Quantum Mechanics, Electromagnetics, and Gravitation

The east-west directional anisotropy in clock rate observed in the Hafele-Keating experiment with circumnavigation atomic clocks is commonly ascribed to the special relativity. In this Chapter, based on the local-ether wave equation, an entirely different interpretation of this anisotropy is presented by showing that the clock-rate variation can originate from intrinsic quantum properties of atoms. For a particle in a moving atom, the local-ether wave equation leads to a first-order time evolution equation similar to Schrodinger's equation. However, the time derivative connects with a speed-dependent factor similar to that in the Lorentz mass-variation law. Consequently, the quantum energy, the transition frequency, and hence the atomic clock rate decrease with the atom speed by this speed-dependent mass-variation factor. According to the local-ether model, the speed in this factor is referred specifically to a geocentric or heliocentric inertial frame for earthbound or interplanetary atoms, respectively. It is shown that this restriction on the reference frame is actually in accord with the various experimental results, namely, the anisotropy and the clock-rate difference in the Hafele-Keating experiment, the synchronism and the clock-rate adjustment in the global positioning system, and the spatial isotropy in the Hughes-Drever experiment. And the switching of the unique reference frame is in accord with the frequency-shift formulas adopted individually in an earthbound and an interplanetary spacecraft microwave link. Meanwhile, the local-ether model predicts a constant deviation in frequency shift from the calculated result reported in an interplanetary link. This discrepancy then provides a means to test the local-ether wave equation.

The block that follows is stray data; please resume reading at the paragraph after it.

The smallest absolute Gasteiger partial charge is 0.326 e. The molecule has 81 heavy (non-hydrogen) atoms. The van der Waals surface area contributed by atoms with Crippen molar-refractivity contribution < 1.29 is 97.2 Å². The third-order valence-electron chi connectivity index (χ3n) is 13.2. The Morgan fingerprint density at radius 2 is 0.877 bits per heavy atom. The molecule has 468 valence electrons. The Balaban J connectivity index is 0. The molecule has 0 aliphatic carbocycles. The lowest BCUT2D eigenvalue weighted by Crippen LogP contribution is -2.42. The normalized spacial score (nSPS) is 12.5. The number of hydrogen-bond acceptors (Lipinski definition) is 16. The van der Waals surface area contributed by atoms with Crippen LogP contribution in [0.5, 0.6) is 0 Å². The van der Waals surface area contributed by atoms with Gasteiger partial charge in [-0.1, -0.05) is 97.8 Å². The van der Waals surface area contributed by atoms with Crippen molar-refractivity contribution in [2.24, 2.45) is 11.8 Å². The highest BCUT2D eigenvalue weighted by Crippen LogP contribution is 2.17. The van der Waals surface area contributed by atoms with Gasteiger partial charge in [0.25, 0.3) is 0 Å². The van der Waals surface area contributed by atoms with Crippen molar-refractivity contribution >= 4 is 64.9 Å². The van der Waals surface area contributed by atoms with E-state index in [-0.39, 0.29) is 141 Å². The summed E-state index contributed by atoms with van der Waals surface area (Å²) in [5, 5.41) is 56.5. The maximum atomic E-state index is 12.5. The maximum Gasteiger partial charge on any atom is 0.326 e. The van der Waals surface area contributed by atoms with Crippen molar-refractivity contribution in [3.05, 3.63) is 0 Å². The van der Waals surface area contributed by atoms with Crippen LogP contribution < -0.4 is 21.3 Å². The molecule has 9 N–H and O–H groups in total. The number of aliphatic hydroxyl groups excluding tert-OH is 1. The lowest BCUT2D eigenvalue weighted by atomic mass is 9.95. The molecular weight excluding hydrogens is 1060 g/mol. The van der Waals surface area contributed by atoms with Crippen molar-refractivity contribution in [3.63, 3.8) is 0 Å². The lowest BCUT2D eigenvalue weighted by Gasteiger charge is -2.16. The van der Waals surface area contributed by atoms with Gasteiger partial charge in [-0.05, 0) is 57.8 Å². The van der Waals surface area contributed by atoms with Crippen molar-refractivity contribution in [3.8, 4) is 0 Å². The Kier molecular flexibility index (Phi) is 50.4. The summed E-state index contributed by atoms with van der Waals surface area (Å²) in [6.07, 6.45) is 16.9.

This Chapter is based on:

C.C. Su, "A local-ether wave equation and speed-dependent mass and quantum energy," Eur. Phys. J. B, vol. 24, pp. 231-239, Nov. 2001.

C.C. Su, "A quantum-mechanical wave equation complying with the experiment of circumnavigation atomic clocks," in Bull. Am. Phys. Soc., vol. 45, no. 2, p. 61, Apr. 2000.